German President tells the truth

On a visit in May to German troops fighting the Taliban in Afghanistan, the German President, Horst Köhler, defended this military action by telling a reporter:

 “A country of our size, with its focus on exports and thus reliance on foreign trade, must be aware that . . . military deployments are necessary in an emergency to protect our interests – for example when it comes to trade routes, for example when it comes to preventing regional instabilities that could negatively influence our trade, jobs and incomes” (,1518,697785,00.html).

Thé resulting outcry led to his resignation. But he had only told the truth.

 The reason why the various states into which the world is artificially divided equip their armed forces with the most up-to-date weapons they can afford is because, under capitalism, “might is right”.

 “Might” does not have to be actually used – in fact it normally isn’t – but a state’s “might ” is a factor in the jockeying between states for economic position. This is why a Labour Party shadow foreign secretary once defended the British H-bomb by saying that he didn’t want to go into the conference chamber naked. Neither do Mahmoud Ahmadinejad or Kim Jong Il.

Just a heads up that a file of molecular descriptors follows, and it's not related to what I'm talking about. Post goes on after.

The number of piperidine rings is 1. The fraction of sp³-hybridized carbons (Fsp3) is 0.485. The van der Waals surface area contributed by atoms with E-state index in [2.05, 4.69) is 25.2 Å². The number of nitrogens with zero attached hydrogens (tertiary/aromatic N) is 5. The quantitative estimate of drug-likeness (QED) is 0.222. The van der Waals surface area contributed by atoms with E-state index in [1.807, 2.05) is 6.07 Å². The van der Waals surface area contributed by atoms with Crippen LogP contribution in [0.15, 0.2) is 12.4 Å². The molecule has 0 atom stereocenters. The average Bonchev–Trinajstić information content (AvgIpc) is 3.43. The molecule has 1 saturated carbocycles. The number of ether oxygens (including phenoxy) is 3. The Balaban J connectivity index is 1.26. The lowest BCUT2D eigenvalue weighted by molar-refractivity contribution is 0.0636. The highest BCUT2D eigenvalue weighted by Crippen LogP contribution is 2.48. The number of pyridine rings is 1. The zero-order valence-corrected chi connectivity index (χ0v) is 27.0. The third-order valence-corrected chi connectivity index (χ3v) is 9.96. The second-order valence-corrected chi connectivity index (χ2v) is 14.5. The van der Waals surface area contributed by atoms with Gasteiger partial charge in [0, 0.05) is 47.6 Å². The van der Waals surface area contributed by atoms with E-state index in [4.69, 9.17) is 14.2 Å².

The “mightier” a state the more chance it has of getting its point of view taken into account in diplomatic negotiations which, in the end, are over access to sources of raw materials, markets, investment outlets, trade routes and strategic areas to protect these. A fact perfectly expressed by Köhler.

 He was trying to justify German military intervention in Afghanistan, which is not popular in Germany, by explaining the economic rationale behind it. Normally this is reserved for internal foreign ministry memorandums or studies by specialist think tanks, while the general public are fed all sorts of more or less specious reasons less likely to put them off. Blurting out the real reason for German military action – and Western intervention generally – in Afghanistan was an error of judgment for a politician and why he had to resign.

 Britain is also a country of Germany’s size “with its focus on exports and thus reliance on foreign trade” and has troops fighting in Afghanistan to try to establish stability in the area and prevent it from being used as a base for groups which threaten the West’s supplies of oil from the Middle East. A pipeline through the area is also a possible “trade route” to the sea for oil from central Asia.

 The troops are not there to protect workers in Britain from terrorist attacks in London and other cities. In fact their presence there probably increases this risk. But putting the protection of capitalist economic interests before people’s safety is typical of capitalism‘s priorities..


Gold in them thar hills…
 Afghanistan is now estimated to have over a trillion dollars of mineral deposits,
according to figures released last month.

 The Pentagon describes the country as the ‘Saudi Arabia of lithium’, the element
used in batteries, laptops and in more than 60 percent of mobile phones. There are also important reserves of niobium, which is used in hardened steel.
* Iron: $421bn
* Copper: $274bn
* Niobium: $81bn
* Cobalt: $51bn
* Gold: $25bn
(source: ‘Afghans say US team found huge potential mineral wealth’, BBC Online, 14 June)

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